1. Against the backdrop of growth in ever more diverse types of consumption, points of reference such as professional career, public recognition and reputation within the framework of professional communities are becoming less and less significant. At the same time, a new economic class of IT specialists – programmers, systems administrators, hackers and so on – is emerging. As the proliferation of new technology continues apace, individuals and companies find themselves dependent on IT specialists. Thus, a new social division is arising between the holders of sacred technological know-how and everyone else.


  1. And finally, there is one axiom that is key to economic growth and development: morality is the most important part of economic life. Unfortunately, the attitudes couched within this axiom have been constantly degraded over the past 50 years. This is not a reference to individual morality as a personal quality, but instead public morality representing the informal rules that need to be observed in the interests of survival, self-preservation, and success in life. However, for more than half a century public morality has been ignored by politicians, society, business and the mass media. Social morality – as a rule of life – and economic mechanisms are inextricably linked: each is part of the other. Market capitalism is tightly bound to social morality through trust in social and economic institutions. Without trust, the market only functions in its most primitive form.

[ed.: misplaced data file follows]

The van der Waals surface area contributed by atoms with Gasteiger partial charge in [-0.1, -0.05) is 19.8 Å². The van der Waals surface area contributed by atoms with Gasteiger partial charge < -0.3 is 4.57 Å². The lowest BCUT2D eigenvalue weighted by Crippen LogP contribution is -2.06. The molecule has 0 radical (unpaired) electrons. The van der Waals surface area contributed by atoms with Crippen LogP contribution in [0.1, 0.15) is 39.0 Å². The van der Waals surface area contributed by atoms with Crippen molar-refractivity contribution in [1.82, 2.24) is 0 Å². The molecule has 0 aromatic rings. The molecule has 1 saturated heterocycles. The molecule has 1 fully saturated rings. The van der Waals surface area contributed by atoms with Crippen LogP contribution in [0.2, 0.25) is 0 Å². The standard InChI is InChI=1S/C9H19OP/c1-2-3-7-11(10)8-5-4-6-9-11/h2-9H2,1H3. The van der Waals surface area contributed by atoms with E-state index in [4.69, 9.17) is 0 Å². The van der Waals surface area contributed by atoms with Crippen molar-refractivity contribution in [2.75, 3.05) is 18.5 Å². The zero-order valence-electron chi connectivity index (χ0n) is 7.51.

* * *

Naturally there are always objective premises for an economic crisis: both cyclical price movements and  tock market bubbles, which arise periodically and inevitably – and which burst just as inevitably. However, if everyone had done what they were supposed to have done, as prescribed by a sense of duty and conscience, such a crisis could have been averted.


Today, at the start of 2019, the key issue is that all the monstrous phenomena identified as the direct causes of the financial crisis ten years ago – which include the dependence of jobs and income in developed countries on the volatility of the financial markets, lax regulation, the dominance of the financial lobby, and the irresponsibility and impunity of senior management – are not only still in place, but are also growing.


Society and the state are incapable of fulfilling their functions to secure a safe and prosperous future, because the economy is now different and the outside world has changed. However, politicians and ruling elites, judging by the decisions that they have made, have not only failed to eliminate the causes of previous crises, but have also qualitatively failed to grasp the new trends in global economic and political developments. Failure to acknowledge these upheavals makes it impossible to avoid global economic crises, or even to rule out the possibility of large-scale war.

Read the full version of the article in the long read of Grigory Yavlinsky’s web-site.